(Laughs) Yeah, I was not his teacher, but I definitely helped him learn to pronounce some French words correctly. We were living in the same building, and we became very close friends. So, he asked me a lot of questions because he cared so much about his performance and wanting to sound like he’d been speaking French for a while. Jovan helped me a lot with English, too.
In Overlord, Chloe told Jovan’s character, Boyce, that his French sounded weird. Did Jovan’s French also sound weird?
Well, he sounds like any American or foreigner when they try to speak French. So, yeah, there’s this weird little accent that they do, but I actually find it to be extremely charming.
When Chloe found her brother Paul inside the laboratory, she insisted that Boyce leave with them, but he refused because he had to “finish this.” Chloe then conceded by saying, “Be careful.” Do you think Chloe and Boyce developed feelings for each other since they also bonded in Chloe’s kitchen over their loss of identity?
Jovan and I actually had this conversation. I don’t think so because the war had taken so much from their lives and their families. I don’t think they’re in the state of mind where they can love or be loved. They need each other, though. It’s the first time in a while, for both of them, where someone cared if they’re okay. They definitely had chemistry, which is beautiful, but I think it’s beyond that of love interests. I think it’s more interesting in that way.
You got to use a flamethrower, something most of us will never get to experience. How was the preparation for that, and did you actually set the stuntman on fire?
Yes, I did, and that was incredible! I really liked the stunt guy as a person; I didn’t want to hurt him, but it was wonderful to light him on fire. It was really impressive how the stunt guy pulled it off. I was extremely lucky to work with such a talented and supportive stunt crew. They taught me how to fight and how to be comfortable with holding and shooting guns. On the day with the flamethrower, the stunt guy said, “All the materials are flammable, but don’t worry, they won’t hurt me, so go for it.” So, I went for it. He didn’t have to tell me twice. (Laughs.)
You started shooting this film in the summer of 2017. Hollywood (and the rest of the world) was forever changed in October 2017 when the #MeToo movement took shape as survivors of sexual assault and harassment stepped forward to share their stories. You ended up having a very powerful scene in this movie where the villain, Wafner (Pilou Asbæk), assaulted Chloe next to a staircase. Did you expect this scene to take on a whole new meaning once you heard about the movement in Hollywood?
I did. Unfortunately, that happened to so many women during World War II, and they had to endure to preserve their lives. During the shoot, everyone was so careful and respectful; I felt so protected. When I heard about the movement, I just found it absolutely unbelievable. I hope the scene and the movie help people fight back like Chloe did.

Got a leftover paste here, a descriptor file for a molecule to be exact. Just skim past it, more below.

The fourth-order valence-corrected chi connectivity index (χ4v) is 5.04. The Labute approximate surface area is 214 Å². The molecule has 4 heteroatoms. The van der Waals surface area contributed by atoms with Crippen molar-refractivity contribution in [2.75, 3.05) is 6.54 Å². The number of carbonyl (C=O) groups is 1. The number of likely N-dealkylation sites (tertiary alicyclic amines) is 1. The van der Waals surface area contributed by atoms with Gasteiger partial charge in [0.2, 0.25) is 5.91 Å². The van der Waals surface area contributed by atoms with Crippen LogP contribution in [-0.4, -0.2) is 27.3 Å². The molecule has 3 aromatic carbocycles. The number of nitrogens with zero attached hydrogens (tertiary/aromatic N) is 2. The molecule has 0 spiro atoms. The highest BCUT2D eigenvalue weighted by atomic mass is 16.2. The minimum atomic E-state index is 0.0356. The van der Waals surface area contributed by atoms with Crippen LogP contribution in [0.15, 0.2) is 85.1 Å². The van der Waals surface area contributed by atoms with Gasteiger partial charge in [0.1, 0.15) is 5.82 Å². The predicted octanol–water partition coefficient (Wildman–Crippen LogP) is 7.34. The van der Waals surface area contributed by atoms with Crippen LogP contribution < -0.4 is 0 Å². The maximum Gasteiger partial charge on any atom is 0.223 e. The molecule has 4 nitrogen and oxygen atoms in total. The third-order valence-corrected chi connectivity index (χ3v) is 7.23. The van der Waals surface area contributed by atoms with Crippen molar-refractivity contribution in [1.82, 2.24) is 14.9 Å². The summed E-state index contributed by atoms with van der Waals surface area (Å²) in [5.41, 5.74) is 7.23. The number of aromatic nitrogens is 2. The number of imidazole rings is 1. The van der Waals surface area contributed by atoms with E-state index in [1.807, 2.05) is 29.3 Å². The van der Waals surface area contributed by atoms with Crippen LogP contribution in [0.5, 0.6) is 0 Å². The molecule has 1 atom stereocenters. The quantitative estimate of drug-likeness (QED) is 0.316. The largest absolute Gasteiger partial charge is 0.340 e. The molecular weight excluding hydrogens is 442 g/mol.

In Overlord, you sprinted through the woods (in boots) to a bridge where you punched a soldier. You shot a soldier with a handgun. You fought and shot the same zombie before using a flamethrower on it. Then, you used a machine gun on some soldiers. Of course, you did all these stunts yourself. Do you want to keep doing your own stunts from now on, and which was your favorite?
Yeah, it puts you even more into the character, and it gives the filmmakers more footage and options such as close-ups. I just love doing it. My favorite scene was the fight just before the flamethrower scene, where the zombie tried to strangle me. It was actually at the end of the shoot, the day before my last day. I said I wanted to do the stunt, and I told the stunt guy to just go for it because I was gonna fight hard. We created sign language so that he’d know if I couldn’t handle it. So, we did the scene, and I’m very happy with the result because they could use the close-up and help the film in that way.
Now that you’ve been a lead character in a Bad Robot movie, how has your life changed?
It’s definitely changed. I put a lot into Chloe and the experience changed me and how I work. I’ve been producing a documentary called The Upright Woman, which is about the conditions women face in Burkina Faso [West Africa] and their struggle to survive. I’m really trying not to stick to one type of genre.
Did you enjoy your time on Joe Carnahan’s Boss Level for Netflix?
Yeah! It was really great. It was a supporting role, so I didn’t spend as much time on it as Overlord. I just finished postproduction on it a few weeks ago.
Overlord is out on digital now and will be released on Blu-ray on Tuesday.
by Lars Brandle, Billboard
by the Associated Press